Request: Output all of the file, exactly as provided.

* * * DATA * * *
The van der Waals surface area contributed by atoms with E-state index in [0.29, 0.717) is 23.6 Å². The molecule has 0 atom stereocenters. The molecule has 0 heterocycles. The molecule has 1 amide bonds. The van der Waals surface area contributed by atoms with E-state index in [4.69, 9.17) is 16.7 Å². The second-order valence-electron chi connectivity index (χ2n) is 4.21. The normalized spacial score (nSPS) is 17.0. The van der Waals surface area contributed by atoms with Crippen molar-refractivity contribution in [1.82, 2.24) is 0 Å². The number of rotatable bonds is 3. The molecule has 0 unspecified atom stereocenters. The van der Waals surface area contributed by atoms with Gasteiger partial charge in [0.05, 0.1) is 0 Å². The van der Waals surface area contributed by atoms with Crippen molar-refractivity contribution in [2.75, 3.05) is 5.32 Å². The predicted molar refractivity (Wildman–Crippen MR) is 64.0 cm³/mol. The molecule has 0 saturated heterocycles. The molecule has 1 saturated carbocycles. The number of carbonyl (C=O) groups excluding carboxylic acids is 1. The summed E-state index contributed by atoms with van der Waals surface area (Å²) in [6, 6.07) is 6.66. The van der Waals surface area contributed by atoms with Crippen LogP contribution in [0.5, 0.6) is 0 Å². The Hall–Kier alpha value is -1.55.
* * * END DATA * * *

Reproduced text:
The van der Waals surface area contributed by atoms with E-state index in [0.29, 0.717) is 23.6 Å². The molecule has 0 atom stereocenters. The molecule has 0 heterocycles. The molecule has 1 amide bonds. The van der Waals surface area contributed by atoms with E-state index in [4.69, 9.17) is 16.7 Å². The second-order valence-electron chi connectivity index (χ2n) is 4.21. The normalized spacial score (nSPS) is 17.0. The van der Waals surface area contributed by atoms with Crippen molar-refractivity contribution in [1.82, 2.24) is 0 Å². The number of rotatable bonds is 3. The molecule has 0 unspecified atom stereocenters. The van der Waals surface area contributed by atoms with Gasteiger partial charge in [0.05, 0.1) is 0 Å². The van der Waals surface area contributed by atoms with Crippen molar-refractivity contribution in [2.75, 3.05) is 5.32 Å². The predicted molar refractivity (Wildman–Crippen MR) is 64.0 cm³/mol. The molecule has 0 saturated heterocycles. The molecule has 1 saturated carbocycles. The number of carbonyl (C=O) groups excluding carboxylic acids is 1. The summed E-state index contributed by atoms with van der Waals surface area (Å²) in [6, 6.07) is 6.66. The van der Waals surface area contributed by atoms with Crippen LogP contribution in [0.5, 0.6) is 0 Å². The Hall–Kier alpha value is -1.55.